This book is exactly what it claims to be - an authentic study of the London Underworld in the middle of the 19th century. And it does so very well. It is an interesting read, showing a world (thankfully) long gone - not written to be sensational but to give a true picture of the enormous social problems in London at the time.

It is well written, it is easy to read (despite its age) and you will learn quite a bit reading it. If you are a writer and want to add some crime to your novel this is an
Patrick Lum
Sep 15, 2012 rated it really liked it
Super interesting and super thorough first-person accounts from Victorian London, pretty much exactly what it says on the tin. Found myself nodding off halfway through the Thieves' chapter though, not from lack of interest but just from sheer information overload. Fantastic reference book, plus you get a great sense of the character of the time (from a high-class scholar's view, anyway)
Annelie Wendeberg
Jul 08, 2014 rated it liked it
Useful for background research, but the arrogant tone of the well-to-so author annoys me.
J.L. Slipak
Mar 07, 2019 rated it it was amazing

I received this book in exchange for my honest review.

This is quite the book. It shows an ugly side to London’s early beginnings. The series was initially written mid-1800s, with the last at the end of the 1800s.

Full of effective resource material for anyone interested in or writing about the Victorian era. Full of interviews, and first-hand accounts, although a fascinating read, it does show the sexism of the times, the discrimination against women and what some were forced to endur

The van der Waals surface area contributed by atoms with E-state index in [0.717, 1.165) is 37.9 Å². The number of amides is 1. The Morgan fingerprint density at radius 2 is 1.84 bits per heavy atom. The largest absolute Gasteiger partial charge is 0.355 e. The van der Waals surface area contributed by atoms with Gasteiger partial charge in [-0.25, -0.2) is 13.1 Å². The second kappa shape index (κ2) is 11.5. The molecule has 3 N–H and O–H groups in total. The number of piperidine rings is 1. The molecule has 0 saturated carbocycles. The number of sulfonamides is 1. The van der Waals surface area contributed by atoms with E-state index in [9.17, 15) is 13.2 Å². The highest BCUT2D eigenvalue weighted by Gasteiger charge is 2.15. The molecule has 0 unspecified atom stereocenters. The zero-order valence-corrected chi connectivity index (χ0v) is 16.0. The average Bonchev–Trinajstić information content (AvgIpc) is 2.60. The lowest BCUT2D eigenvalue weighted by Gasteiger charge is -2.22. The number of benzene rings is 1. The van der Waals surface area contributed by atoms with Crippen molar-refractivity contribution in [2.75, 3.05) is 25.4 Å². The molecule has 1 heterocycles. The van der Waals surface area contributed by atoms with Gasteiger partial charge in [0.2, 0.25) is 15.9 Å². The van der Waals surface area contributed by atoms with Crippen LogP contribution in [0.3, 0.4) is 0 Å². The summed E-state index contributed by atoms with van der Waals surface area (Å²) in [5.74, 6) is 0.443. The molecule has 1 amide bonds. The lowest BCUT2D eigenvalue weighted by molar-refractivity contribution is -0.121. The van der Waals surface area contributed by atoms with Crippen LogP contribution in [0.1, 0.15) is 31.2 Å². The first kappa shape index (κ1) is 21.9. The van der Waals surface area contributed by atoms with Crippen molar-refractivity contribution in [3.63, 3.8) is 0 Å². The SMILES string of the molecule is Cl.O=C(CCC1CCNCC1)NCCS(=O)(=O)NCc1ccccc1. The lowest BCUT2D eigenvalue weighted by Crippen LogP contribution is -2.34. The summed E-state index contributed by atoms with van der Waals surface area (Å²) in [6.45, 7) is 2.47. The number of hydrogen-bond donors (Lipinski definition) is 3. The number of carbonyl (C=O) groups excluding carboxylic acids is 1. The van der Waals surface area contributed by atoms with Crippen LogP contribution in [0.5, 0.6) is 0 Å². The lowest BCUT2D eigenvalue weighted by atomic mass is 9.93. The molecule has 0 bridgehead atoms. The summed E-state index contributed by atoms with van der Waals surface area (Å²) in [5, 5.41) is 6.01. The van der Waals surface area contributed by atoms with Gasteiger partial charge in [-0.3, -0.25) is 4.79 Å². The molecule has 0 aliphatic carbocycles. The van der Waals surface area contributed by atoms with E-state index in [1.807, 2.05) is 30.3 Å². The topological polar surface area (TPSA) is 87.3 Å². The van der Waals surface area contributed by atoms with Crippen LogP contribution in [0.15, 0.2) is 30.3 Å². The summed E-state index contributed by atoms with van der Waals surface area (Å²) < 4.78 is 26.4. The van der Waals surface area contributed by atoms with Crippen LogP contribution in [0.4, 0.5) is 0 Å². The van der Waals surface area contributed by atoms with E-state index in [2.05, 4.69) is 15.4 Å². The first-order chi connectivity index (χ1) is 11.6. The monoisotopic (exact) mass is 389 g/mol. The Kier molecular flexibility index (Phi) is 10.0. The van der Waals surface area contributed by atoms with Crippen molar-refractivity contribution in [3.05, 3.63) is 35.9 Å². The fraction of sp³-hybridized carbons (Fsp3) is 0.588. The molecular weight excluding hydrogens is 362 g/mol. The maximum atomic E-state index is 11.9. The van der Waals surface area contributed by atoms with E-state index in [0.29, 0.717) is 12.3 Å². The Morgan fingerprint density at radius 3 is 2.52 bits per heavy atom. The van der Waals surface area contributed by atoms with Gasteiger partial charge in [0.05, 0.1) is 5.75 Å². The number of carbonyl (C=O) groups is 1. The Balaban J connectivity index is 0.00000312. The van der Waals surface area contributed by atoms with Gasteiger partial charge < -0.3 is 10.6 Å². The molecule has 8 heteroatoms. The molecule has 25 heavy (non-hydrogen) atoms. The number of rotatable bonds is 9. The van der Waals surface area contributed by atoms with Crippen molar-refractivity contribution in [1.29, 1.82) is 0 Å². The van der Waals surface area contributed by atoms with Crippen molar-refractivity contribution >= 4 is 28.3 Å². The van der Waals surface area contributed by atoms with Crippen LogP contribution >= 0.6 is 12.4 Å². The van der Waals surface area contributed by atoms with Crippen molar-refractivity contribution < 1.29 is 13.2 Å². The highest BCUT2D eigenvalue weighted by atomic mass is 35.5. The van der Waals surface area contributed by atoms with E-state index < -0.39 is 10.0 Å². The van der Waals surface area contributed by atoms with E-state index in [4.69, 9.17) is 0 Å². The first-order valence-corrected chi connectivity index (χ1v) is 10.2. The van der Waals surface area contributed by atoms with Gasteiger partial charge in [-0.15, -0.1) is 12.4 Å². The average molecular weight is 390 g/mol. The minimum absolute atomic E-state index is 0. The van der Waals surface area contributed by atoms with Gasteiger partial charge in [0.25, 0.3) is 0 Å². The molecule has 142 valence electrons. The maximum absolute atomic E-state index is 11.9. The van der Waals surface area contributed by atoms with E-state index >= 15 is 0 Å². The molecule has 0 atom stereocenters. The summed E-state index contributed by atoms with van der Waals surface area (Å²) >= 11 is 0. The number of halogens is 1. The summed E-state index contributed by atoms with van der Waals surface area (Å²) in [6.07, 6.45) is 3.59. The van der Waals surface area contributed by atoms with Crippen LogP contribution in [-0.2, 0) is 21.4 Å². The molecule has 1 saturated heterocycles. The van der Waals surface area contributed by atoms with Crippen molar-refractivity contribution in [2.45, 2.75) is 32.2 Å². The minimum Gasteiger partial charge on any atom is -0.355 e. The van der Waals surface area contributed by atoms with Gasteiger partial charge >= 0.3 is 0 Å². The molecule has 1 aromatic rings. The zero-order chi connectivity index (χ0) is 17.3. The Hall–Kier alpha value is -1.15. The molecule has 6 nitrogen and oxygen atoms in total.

Royce Ratterman
Jan 23, 2018 rated it really liked it
The London Underworld in the Victorian Period: Authentic First-Person Accounts by Beggars, Thieves & Prostitutes, shall remain a continual source of research for me throughout the upcoming years.
Referenced/Read for personal research and historical clarity. I found this work of immense interest. The details given to the lives, jobs, activities, etc., portrayed are full of life - amazing tales of life's struggles and the spirit of human persistence.
This work is one of my resources for personal wri
Steve Parcell
Aug 13, 2019 rated it it was ok
Shelves: biography, uk-history
It was fairly interesting although a little hard going. It was written in the 18th century by Mayhew and the stories are from each individual so it just feels a little stilted and mundane.
Mar 21, 2017 rated it liked it
Shelves: nonfiction, 3-stars
Not often you can read such an interesting first hand account.

Of course it isn't very objective. In fact, it is WONDERFULLY biased showing all the prejudices existing in that times... even though you get a sense that the author, despite looking down on many unfortunates, still has more compassion and open mind than most of his peers.

That was certainly educating, if not exactly accurate.
Lucinda Elliot
Jan 07, 2019 rated it really liked it
I have found this book fascinating since I first came across it at the age of fifteen.
Invaluable reading to gain a true insight into the nature of Victorian England, and Victorian London in particular.
Sep 29, 2019 rated it really liked it